Coping Strategies for Back-to-School Stress
In today’s blog, we will focus on basic coping strategies that you can use with your child or they can use on their own to help in managing the intensity of their feelings, whether they are anxious, frustrated, embarrassed, or overwhelmed. Not every child will be open to using all of these strategies and often, children have an understanding of what works best for them. It may be helpful for you to provide a few options or even to provide this list and allow your child to choose 2-3 to practice before the start of school approaches, so that these skills become second nature.
Talk with Your Child
You may first want to explain to your child that what they are feeling is valid, meaning it makes sense that they would feel scared or overwhelmed when faced with a new and unfamiliar situation. Experiencing new teachers, learning new material, and engaging with new groups of classmates can be challenging for anyone at any age and it is important that your child hear that what they are experiencing is logical or makes sense.
Help Your Child Manage Their Emotions
Once you have mirrored and validated what it is that is triggering strong emotions for your child, you can then ask them if they would like for you to help them learn new ways to bring down the intensity of those feelings. You might ask them to give a number from 0-10 rating how high their feeling feels or you can ask them to draw what the emotion looks like. By doing this, we are already separating your child from the emotion- meaning, they can begin to understand that they are feeling anxious and are not actually anxious. They are a person that feels a certain way and that feeling is ever-changing, and not constant. We want to reassure our children that with coping strategies, there are ways to respond differently to how we are feeling and manage how intensely we are feeling those emotions.
Here are some recommendations for coping strategies that can be useful to mitigate back-to-school stress:
- Sensory Kits- Create a sensory kit that is school-appropriate. (You may want to check with teachers ahead of time to see what they allow or do not allow your child to hold while in class) Items might include fidget spinners/cubes, putty, push pop bubble fidget toy, rubik’s cube, stress ball, gum, sour candies, spicy candies, mints, lotion that has a smell they like, something rough textured, something that is soft, etc.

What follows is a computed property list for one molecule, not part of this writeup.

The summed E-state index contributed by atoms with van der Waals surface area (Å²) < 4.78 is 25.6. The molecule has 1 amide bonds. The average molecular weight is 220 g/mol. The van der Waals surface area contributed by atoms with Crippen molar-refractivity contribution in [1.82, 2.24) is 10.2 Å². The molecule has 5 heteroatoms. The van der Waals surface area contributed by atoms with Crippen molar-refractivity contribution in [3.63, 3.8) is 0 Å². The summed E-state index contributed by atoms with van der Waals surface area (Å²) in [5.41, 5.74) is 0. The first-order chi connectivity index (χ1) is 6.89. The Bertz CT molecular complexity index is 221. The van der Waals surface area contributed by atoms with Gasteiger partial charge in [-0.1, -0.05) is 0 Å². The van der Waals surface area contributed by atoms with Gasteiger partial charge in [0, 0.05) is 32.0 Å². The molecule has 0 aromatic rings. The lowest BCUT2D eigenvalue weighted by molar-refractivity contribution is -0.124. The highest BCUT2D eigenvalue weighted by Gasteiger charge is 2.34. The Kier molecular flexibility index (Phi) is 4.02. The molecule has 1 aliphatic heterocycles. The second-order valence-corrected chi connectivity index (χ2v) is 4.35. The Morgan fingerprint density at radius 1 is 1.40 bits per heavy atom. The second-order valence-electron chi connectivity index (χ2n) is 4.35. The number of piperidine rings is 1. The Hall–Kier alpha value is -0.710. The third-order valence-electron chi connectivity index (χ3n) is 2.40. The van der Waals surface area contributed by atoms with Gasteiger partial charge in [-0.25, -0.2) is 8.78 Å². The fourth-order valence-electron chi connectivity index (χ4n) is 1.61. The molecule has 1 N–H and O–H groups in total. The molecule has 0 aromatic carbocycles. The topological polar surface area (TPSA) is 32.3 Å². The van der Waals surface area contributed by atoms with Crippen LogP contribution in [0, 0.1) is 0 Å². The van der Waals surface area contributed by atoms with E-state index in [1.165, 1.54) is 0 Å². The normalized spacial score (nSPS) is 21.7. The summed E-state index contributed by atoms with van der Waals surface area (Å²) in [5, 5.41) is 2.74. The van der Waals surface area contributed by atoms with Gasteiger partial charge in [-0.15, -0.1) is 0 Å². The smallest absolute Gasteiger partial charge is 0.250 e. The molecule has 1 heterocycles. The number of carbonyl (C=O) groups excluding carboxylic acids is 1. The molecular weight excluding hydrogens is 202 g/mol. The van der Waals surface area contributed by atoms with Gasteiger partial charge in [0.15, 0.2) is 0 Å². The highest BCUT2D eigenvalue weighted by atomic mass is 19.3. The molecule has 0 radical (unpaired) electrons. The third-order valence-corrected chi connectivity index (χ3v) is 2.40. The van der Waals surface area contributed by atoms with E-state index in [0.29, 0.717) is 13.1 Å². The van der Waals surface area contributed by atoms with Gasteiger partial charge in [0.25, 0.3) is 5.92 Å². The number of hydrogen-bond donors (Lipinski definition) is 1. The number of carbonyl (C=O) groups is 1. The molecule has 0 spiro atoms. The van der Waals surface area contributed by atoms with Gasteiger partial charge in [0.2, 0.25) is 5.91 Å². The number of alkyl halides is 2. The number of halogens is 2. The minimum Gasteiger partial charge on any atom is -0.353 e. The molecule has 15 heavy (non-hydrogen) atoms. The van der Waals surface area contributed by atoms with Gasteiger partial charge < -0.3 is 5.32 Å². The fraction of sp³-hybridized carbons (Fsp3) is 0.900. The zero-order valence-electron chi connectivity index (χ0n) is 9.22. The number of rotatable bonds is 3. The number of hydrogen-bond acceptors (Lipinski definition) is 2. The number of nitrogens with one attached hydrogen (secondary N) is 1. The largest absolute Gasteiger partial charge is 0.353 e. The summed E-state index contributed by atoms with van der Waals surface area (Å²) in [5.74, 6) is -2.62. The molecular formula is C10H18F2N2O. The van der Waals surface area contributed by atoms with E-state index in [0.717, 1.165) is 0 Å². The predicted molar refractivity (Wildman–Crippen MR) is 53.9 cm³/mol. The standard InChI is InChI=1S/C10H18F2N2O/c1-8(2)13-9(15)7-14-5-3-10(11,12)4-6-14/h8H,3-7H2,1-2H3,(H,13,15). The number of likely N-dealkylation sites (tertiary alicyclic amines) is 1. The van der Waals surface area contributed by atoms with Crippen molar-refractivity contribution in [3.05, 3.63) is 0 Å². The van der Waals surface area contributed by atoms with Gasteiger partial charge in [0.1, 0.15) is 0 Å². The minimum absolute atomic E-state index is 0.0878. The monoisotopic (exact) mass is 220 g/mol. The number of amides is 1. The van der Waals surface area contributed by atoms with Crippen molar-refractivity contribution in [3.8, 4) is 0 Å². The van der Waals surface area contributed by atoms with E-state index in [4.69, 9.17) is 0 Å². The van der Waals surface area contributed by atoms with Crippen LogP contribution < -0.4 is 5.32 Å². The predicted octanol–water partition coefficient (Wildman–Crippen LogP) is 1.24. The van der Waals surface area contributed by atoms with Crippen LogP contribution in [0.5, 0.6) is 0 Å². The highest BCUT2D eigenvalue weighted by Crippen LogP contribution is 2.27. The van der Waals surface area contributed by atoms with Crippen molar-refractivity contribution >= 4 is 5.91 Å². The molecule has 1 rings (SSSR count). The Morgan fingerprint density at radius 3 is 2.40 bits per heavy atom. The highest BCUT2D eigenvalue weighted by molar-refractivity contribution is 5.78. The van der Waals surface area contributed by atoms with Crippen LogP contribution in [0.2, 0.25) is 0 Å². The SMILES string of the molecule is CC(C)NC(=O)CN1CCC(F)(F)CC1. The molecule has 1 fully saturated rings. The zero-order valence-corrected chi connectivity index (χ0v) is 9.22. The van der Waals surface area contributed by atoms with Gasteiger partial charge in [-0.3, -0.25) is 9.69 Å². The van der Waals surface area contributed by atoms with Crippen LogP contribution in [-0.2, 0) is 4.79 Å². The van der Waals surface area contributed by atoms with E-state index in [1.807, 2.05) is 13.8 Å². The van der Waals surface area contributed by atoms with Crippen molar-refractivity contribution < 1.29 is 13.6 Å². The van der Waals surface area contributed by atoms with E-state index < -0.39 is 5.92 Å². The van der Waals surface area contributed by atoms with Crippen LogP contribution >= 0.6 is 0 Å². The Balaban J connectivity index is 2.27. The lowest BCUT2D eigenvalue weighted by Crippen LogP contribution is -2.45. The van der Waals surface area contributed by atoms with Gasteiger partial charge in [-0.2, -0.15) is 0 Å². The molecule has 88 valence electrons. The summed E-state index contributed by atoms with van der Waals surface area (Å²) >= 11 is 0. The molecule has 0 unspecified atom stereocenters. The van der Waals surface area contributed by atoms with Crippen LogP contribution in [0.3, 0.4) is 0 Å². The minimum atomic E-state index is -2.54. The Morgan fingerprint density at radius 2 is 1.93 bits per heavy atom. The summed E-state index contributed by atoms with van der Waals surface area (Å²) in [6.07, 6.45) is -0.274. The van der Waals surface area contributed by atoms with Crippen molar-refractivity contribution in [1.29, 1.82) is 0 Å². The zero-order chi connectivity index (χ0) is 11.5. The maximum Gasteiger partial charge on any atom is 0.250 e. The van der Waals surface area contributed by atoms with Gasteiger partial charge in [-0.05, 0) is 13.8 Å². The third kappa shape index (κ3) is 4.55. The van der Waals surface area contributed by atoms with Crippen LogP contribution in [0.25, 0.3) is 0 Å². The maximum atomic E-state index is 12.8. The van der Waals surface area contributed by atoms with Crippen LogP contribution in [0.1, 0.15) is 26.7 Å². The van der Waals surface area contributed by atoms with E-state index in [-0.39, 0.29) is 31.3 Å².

- Lunchbox Notes- Consider creating a fun activity that will help your child look forward to getting through part of their day, by sending notes in their lunchbox or backpack. Keep this up as a routine and let them know you are thinking about them and that they can write you notes back telling you about their day if they like.
- Favorite Playlist- Have your child create a playlist of songs that help them relax or feel good and have the playlist ready when they have a chance to listen to their headphones on a break or during down periods
- Art Supply Bag- If your child prefers expressing themselves through drawing, then sending them with a bag of colored pencils or markers may be a great way to promote doodling throughout the day. Doodling can help reduce anxiety in class as well as help your child focus on what is being taught by getting them out of their thoughts
- Deep Breathing Coping Cards- You may want to write down different breathing strategies onto index cards and place them somewhere in their backpack so that they can easily access them if needed throughout the day.
- Organization of Back to School Supplies- Some children may be comforted by creating a list of items that they need and being able to organize their back-to-school supplies ahead of time to relieve stress. If you are able to, allow your child to make choices about what items they purchase (at your discretion, of course) and allow them to take ownership of this transitional process. Choosing their backpack and first day outfit may be smalls steps in getting them more excited about the new school year.
- Print out coloring pages/word searches/sudoku puzzles- mandalas and other intricate designs can be an effective way to help your child ease their anxiety in between classes and when they have down time. Provide a box of colored pencils with the print outs in a folder to keep them safe and organized. Sudoku and crossword puzzles are also a great way to help your child refocus and distract from feeling anxious.
- Visit the new school if it is a building your child has not been to and help them learn the routes to their classrooms- you may want to draw a visual map if your child would find that helpful
- Visualization- You can let your child know that their mind is powerful and just as much as they can imagine the worst case scenario happening, they can also cope ahead by preparing their mind for success. Allow them to visualize themselves having a first day in which they are able to ask for help when they are confused, they are able to see their friends from last year on the bus, and are able to make new friends at the lunch table.
- Conversation starters- you and your child may want to role-play different conversation starters to ease the social anxiety that they might be experiencing with the thought of making new friends or talking to people they have not met yet.
There are many different strategies that may be effective. Most importantly, allowing your child to know that it is okay to be nervous, afraid or even embarrassed going into the first day of unknown territory is understandable and relatable. Let them know they are not alone and that you are going to be with them to help them face these difficult feelings.
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